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Instagram unveils private photo-sharing, messaging

An Instagram login page is pictured on a laptop screen in Pasadena, California August 14, 2013. REUTERS/Mario Anzuoni
An Instagram login page is pictured on a laptop screen in Pasadena, California August 14, 2013. REUTERS/Mario Anzuoni

By Jennifer Saba and Alexei Oreskovic

NEW YORK/SAN FRANCISCO (Reuters) - Photo-sharing service Instagram unveiled a new feature Thursday that allows users to send images and messages privately, as the Facebook-owned company sought to bolster its appeal among younger consumers who are increasingly using mobile messaging applications.

The new Instagram Direct feature allows users to send a photo or video to a single person or up to 15 people, and to have real-time text conversations.

"Sometimes you want to be able to share, not with everyone, but just with a specific group," said Kevin Systrom, Instagram co-founder and chief executive during a presentation in New York. "Instagram Direct is a simple way to send photos and videos to your friends."

Instagram claims to have more than 150 million monthly users who have shared 16 billion photos on the service. Until now, the photos could only be shared publicly, allowing them to be seen by anyone using the service.

Facebook Inc, the world's No. 1 Internet social network, bought Instagram for $1 billion in 2012.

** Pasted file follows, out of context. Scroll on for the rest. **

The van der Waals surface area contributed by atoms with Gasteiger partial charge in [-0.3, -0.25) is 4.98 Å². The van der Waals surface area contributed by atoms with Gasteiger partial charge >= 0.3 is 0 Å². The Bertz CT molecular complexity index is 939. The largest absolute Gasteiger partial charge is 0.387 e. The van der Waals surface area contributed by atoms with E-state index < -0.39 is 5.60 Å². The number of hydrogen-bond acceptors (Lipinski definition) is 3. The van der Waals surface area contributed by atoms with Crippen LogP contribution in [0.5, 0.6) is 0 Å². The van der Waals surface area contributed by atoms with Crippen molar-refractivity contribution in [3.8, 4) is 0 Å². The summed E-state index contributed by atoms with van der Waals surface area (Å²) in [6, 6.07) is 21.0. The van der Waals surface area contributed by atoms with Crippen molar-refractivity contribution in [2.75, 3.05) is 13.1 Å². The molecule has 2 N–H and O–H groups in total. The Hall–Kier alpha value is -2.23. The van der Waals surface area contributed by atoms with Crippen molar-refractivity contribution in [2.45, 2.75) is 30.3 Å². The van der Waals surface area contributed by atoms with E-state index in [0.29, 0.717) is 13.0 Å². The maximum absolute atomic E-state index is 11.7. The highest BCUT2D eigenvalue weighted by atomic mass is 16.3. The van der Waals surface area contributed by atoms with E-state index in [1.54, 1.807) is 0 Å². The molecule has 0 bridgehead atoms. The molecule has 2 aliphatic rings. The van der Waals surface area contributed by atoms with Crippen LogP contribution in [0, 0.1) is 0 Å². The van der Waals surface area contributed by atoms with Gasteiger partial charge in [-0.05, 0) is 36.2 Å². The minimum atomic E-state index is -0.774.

The new features come as Facebook and Instagram face increasing competition from a new crop of mobile messaging services, including WhatsApp and Snapchat.

In October, Facebook said it was seeing a decline in daily use by younger teenagers in the United States, although it said overall use by teenagers was stable.

"Bottom line, this is a catch-up move for Instagram," wrote Forrester Research analyst Julie Ask in a blog post. "Apps like WeChat already allow users to share videos, photos, messages, cartoons, voice clips to individuals, groups, groups created around an event."

Instagram made the announcement Thursday in a swanky two-story event studio in midtown Manhattan, which some industry observers speculated was picked to lure the attention of ad firms on Madison Avenue. Systrom didn't address advertising or any revenue-linked potential of the new features.

(Reporting by Alexei Oreskovic; Editing by Jeffrey Benkoe and Bernadette Baum)

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